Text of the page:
Humanitarian crises monitoring: the Rohingya Contents


It has been over two and a half years since more than 700,000 Rohingya fled violence and suffering in Myanmar, finding sanctuary in camps in Cox’s Bazar, Bangladesh. The humanitarian community and Bangladesh authorities have maintained a huge response to the crisis, providing not only vital, basic services, but also other aspects including psychological support and infrastructure to prevent flooding. However, long-term problems persist. Children lack access to formal education, adults are not permitted to work and gender-based violence is widespread. The lack of any recognisable legal status for the Rohingya remains a fundamental weakness in arrangements. Most recently, the building of imposing fencing around, and potentially between, the camps will inevitably limit freedom of movement and cut off the Rohingya communities from some essential facilities and each other.

All these long-term problems are exacerbated by the threat of Covid-19; the first cases have been confirmed among the Rohingya, and the outbreak in such crowded camps is assessed as likely to quickly spread. The high density of people at service distribution points makes social distancing unfeasible and the lack of sanitation facilities renders advice to keep washing hands, impossible to comply with. There is a severe shortage of personal protective equipment, and of isolation beds in the region—there are zero ventilators. The minimal healthcare provision could not cope with a widespread outbreak.

The lockdown announced on April 8 2020 aimed at containing the pandemic, has restricted humanitarian activity to those deemed critical to the Covid-19 response and leaves the Rohingya without access to many essential services. Furthermore, a mobile phone and internet blackout, covering the whole area, along with a ban on Rohingya possessing SIM cards in Bangladesh, prevents the dissemination of essential information about the pandemic and how to stay safe. Recent reports of hundreds of Rohingya risking their lives in attempts to sail unsuitable vessels to other countries around the Bay of Bengal is an indication of the desperate situation in the camps.

The root of the crisis lies in Rakhine State in Myanmar, where the Rohingya have suffered a long history of persecution and violence. Recent investigations have not been optimistic that the local or national government in Myanmar are working towards providing conditions conducive to the safe and dignified repatriation of the Rohingya. In October 2019, The UN Independent International Fact-Finding Mission concluded starkly that Rohingya who remain in Rakhine State face “systematic persecution and live under the threat of genocide”. In December 2019, the de facto leader of the Government of Myanmar, Aung San Suu Kyi, appeared before the International Court of Justice to defend the country’s military against accusations of violating the Genocide Convention. The Court required Myanmar to take all measures within its power to prevent acts against the Rohingya, as set out under Article II of the Genocide Convention, and to preserve evidence related to acts of genocide. The Court also demanded regular reports on the steps taken by Myanmar in this regard.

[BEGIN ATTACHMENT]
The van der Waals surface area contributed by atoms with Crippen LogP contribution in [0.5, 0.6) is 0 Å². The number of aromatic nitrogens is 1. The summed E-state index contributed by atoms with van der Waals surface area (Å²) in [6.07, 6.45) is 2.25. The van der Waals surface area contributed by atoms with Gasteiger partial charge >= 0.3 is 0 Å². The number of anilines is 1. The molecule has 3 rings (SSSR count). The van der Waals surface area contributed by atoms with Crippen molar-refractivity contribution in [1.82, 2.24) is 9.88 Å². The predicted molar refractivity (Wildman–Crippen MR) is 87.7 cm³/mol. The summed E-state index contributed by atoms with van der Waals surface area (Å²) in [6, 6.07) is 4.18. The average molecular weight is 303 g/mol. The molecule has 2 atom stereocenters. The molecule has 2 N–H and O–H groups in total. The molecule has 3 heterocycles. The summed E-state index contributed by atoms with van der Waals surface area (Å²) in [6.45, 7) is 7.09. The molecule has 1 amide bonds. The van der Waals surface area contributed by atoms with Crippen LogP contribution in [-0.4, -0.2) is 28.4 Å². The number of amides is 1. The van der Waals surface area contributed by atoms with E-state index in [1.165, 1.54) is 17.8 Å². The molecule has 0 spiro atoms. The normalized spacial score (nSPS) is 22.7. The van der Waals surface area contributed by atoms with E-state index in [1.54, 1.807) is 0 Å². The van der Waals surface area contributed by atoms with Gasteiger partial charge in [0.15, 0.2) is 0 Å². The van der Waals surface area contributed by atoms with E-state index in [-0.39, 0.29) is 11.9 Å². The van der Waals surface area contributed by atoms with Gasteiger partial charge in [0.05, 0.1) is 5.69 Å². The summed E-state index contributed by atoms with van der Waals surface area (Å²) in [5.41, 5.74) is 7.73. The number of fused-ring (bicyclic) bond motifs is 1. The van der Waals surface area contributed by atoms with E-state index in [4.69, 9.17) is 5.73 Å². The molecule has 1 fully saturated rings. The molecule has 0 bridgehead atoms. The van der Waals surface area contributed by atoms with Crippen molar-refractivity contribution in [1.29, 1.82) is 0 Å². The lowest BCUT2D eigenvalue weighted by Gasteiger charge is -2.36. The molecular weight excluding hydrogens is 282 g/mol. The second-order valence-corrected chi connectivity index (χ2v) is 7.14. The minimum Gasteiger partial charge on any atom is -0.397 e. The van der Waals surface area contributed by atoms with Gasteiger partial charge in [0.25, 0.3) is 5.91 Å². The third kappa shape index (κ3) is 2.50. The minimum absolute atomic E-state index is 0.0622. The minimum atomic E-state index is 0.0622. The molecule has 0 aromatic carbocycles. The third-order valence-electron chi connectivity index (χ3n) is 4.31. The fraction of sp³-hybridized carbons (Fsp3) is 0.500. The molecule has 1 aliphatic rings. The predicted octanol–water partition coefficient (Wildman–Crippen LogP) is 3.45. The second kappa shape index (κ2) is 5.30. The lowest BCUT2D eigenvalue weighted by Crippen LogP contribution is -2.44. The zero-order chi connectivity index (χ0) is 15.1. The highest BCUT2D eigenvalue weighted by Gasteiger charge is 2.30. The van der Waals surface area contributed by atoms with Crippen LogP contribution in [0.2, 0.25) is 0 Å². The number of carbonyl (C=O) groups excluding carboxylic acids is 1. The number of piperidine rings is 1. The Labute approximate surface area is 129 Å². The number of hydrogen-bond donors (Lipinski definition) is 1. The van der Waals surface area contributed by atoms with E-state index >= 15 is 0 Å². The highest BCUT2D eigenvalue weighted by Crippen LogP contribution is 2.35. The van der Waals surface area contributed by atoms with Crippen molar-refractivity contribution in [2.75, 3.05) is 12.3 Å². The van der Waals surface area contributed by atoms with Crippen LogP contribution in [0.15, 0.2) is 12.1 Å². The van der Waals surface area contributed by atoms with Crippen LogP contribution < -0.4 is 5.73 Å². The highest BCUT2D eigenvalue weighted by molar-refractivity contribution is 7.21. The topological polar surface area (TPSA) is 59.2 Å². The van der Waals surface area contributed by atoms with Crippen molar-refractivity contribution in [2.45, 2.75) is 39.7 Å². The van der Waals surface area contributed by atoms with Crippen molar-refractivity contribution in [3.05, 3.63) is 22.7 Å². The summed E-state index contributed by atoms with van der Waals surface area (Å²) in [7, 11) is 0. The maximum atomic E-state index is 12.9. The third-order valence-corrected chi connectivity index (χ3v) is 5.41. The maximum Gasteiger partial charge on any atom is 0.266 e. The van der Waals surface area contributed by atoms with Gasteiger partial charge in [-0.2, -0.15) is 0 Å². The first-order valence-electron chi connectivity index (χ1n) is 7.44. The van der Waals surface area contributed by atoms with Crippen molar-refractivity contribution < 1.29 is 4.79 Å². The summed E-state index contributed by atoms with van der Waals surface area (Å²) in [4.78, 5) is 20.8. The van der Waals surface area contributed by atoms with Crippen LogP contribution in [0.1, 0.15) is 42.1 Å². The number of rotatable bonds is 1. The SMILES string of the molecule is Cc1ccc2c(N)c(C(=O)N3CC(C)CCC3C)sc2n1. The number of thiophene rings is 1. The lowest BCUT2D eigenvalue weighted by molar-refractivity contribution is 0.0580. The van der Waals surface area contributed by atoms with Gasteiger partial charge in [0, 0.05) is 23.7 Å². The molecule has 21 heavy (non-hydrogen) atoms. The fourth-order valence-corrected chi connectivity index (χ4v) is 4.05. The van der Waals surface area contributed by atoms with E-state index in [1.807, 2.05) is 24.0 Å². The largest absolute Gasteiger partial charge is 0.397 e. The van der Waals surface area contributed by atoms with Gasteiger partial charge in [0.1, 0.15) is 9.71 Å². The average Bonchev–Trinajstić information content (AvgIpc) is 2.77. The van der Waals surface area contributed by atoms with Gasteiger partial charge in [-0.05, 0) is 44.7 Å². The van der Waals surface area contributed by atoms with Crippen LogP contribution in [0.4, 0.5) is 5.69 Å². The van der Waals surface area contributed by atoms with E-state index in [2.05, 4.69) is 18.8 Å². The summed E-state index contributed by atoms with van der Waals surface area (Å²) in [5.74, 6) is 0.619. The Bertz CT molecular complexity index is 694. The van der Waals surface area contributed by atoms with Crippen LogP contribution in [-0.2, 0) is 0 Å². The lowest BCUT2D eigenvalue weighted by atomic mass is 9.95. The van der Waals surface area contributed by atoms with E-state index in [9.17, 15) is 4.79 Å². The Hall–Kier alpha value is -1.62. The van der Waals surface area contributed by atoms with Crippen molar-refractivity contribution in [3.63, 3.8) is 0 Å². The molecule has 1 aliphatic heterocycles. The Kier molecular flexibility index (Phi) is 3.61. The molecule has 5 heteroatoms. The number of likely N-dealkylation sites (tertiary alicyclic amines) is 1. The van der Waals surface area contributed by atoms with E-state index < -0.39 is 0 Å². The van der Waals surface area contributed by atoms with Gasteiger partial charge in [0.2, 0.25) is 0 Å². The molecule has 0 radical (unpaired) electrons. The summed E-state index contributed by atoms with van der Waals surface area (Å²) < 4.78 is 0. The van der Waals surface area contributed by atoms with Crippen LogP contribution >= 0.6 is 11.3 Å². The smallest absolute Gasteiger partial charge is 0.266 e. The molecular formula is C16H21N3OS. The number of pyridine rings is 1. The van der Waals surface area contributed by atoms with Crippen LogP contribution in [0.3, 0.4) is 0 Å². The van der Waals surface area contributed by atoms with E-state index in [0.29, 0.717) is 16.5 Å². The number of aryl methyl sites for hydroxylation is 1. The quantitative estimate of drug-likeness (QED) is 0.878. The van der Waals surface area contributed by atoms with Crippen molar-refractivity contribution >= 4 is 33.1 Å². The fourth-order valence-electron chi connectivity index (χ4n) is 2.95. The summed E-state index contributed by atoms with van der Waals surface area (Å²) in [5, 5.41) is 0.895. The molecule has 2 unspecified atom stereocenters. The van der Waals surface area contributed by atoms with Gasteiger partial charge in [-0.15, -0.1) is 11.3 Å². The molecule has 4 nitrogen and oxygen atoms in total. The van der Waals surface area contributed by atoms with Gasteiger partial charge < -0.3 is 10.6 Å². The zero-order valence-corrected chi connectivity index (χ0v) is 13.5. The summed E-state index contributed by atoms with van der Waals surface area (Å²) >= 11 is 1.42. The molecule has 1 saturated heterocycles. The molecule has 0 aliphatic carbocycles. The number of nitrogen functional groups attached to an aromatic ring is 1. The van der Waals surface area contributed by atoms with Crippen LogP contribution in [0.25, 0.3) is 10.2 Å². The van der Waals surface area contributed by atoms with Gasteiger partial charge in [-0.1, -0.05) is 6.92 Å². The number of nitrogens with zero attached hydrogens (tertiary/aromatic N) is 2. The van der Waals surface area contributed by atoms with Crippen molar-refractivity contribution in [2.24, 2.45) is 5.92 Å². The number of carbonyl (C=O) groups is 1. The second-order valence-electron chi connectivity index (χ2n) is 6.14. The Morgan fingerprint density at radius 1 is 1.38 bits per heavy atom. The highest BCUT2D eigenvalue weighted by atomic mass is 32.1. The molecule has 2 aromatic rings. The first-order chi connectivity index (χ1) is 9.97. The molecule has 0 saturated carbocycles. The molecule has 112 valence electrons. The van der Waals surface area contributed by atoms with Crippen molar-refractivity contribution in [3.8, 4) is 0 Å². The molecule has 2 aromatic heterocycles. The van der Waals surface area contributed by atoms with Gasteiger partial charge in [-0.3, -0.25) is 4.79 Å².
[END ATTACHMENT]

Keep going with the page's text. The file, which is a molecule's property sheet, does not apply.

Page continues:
The Myanmar Government has announced plans to close its widely criticised internally displaced persons camps, including those housing remaining Rohingya in Rakhine State. However, it is unclear what improved conditions, quality of life or freedoms the new accommodation described could possibly offer. Now Covid-19 is threatening to overrun Myanmar’s weak health systems and inevitably, would spread rapidly in Myanmar’s IDP camps, long described by independent observers as some of the most unsanitary and appalling temporary accommodation anywhere. Furthermore, concerns have been raised that the amendment to the Vacant, Fallow and Virgin Lands Management Law which requires individuals to apply for a permit to continue using their lands, could lead to seizures of land from the country’s ethnic minorities.

The UK Government has made a significant financial contribution to the humanitarian response in Cox’s Bazar and it is vital this support continues. The UK has also made representations to the governments of Bangladesh and Myanmar on many of the issues set out in this Report and, in particular, should continue to use its influence to press both countries to lift their communications blackouts as a matter of urgency. Finally, the UK must keep the pressure on Myanmar to comply with its obligations to protect the Rohingya and establish the conditions to enable them to be repatriated in safety and with dignity.

Published: 22 May 2020